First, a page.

Once the light is wired up, mount it above the models using the hardware that comes with the light.  Also, drill a hole in the back of the bookcase so that you can feed the wires up to your Arduino/breadboard. 

Step 2: Wire the BTTF I Showcase

If you do not get diffused LEDs, you can diffuse them yourself by sanding each LED with fine grit sandpaper until they look hazy.  I highly recommend this!  Originally, I did not do this and the lights were way too bright.

Measure and drill 14 holes in the base for the orange (fire) LEDs.  These should be in line with the tires.  I also drilled holes for four blue LEDs for some extra effect.  I installed these behind each tire so they are shielded from direct eyesight.  Using an input voltage of 4.5V, the 14 fire LEDs have to be connected in a 2x7 array using 27 ohm resistors.  The four blue LEDs have to be connected in parallel using 68 ohm resistors.  Use hot glue to hold the LEDs in place. 

Once this display case is wired and ready to go, drill a hole in the back of the bookcase to run the wires.  Position the case on the shelf and run the wires to your Arduino. 

Step 3: Wire the BTTF II Showcase

A plastic base came with the BTF III model on Railroad Track.  Since I was leaving the car on the railroad track, the plastic base was perfect to hold up my BTFF II car in flying configuration.  I hot glued it to the base of the display case.  Once this was glued to the display case, I drilled five holes for the blue LEDs.  One behind each wheel and one in the middle.  Again, these blue LEDs have to be connected in parallel using 68 ohm resistors.  Be sure to keep all wires and LED leads as flat as possible to the bottom of the case so it can rest on top of the BTTF I case.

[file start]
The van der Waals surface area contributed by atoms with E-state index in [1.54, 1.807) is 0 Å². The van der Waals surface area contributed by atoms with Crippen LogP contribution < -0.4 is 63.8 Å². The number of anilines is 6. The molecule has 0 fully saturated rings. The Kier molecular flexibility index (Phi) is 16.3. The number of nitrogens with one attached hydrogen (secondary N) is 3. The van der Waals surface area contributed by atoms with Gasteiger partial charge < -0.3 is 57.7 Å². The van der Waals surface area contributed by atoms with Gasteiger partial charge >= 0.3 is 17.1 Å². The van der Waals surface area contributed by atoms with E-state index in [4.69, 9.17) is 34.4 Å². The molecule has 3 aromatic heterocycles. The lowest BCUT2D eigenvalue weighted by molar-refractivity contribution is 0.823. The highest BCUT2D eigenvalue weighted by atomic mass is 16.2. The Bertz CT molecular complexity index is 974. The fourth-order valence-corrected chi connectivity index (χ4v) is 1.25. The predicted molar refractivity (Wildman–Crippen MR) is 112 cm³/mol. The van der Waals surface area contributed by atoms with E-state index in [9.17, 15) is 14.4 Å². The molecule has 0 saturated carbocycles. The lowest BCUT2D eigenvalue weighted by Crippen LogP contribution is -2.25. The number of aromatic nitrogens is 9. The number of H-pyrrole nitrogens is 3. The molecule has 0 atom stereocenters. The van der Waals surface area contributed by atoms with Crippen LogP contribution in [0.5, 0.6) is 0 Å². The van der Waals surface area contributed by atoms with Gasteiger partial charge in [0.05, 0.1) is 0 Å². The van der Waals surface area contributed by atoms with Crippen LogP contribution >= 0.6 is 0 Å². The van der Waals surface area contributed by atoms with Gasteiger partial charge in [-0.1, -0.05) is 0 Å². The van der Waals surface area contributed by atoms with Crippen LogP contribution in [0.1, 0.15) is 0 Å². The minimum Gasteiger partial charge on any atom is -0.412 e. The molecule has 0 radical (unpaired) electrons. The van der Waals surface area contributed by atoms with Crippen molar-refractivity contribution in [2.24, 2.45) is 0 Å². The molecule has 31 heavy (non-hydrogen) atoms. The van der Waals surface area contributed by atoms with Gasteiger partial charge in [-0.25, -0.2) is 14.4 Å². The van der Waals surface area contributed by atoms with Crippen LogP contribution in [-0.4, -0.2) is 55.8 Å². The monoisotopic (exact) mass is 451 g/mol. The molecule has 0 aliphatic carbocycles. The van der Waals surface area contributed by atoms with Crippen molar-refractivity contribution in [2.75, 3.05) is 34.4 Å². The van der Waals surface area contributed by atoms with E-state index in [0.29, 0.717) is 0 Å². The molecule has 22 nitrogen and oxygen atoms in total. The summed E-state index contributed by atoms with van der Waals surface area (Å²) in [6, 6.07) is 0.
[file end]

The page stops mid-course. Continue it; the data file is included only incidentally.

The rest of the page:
Once this is wired, this case can sit on top of the BTTF I display case.  I ran these wires through the hole that was drilled in the previous step. 

Step 4: Wire and Install the Pushbutton

You can use any pushbutton, but I went with this particular button because it looks really cool and glows blue.  The blue LED has a resistor built-in already for use with 3 to 6V.  I wired the button in such a way that only 3 leads had to be connected to my Arduino.  Split off the +5V wire and Solder to the + and NO1 leads on the button (see diagram).  Solder the -Ground wire to the - button lead.  Solder a signal wire (green in picture) to C1 button lead.  Next, solder a 10k resistor between the -Ground and signal wires.  Finally, use heat wrap and electrical tape to cover up all the exposed wire.  There should just be three wires from your button that connect to the Arduino/breadboard which will allow for the use of the button as well as power the LED.  Connect the + and - wires to a constant +5V pin and -Ground pins on the breadboard.  These wires always need power!  I connected the signal cable of the button to pin #7 on my Arduino.

Drill a hole in the shelf for the button to rest in.  Also, drill a hole in the back of the bookcase so that you can feed the wires up to the Arduino. 

Step 5: Optional - Make a Custom Display Case for BTTF III Car

The BTTF III model came with such a detailed base that I did not want to take it off and put it in a separate display case like the other models.  I searched through a bunch of hobby stores, but I could not find a display case big enough to fit the base inside that was not overly large.  The closest I found was the trumpeter 1/18 case, which was still a little too small, but it is bigger than the IMEX cases.  I decided to sacrifice the Trumpeter and make a custom case using the Sun Star BTTF base and Trumpeter display cover.  The cover is not long enough for the whole base, so I had to trim it with a Dremel tool.  After a lot of guess and check, I got the cover to fit over the base.

Step 6: Wire and Program the Arduino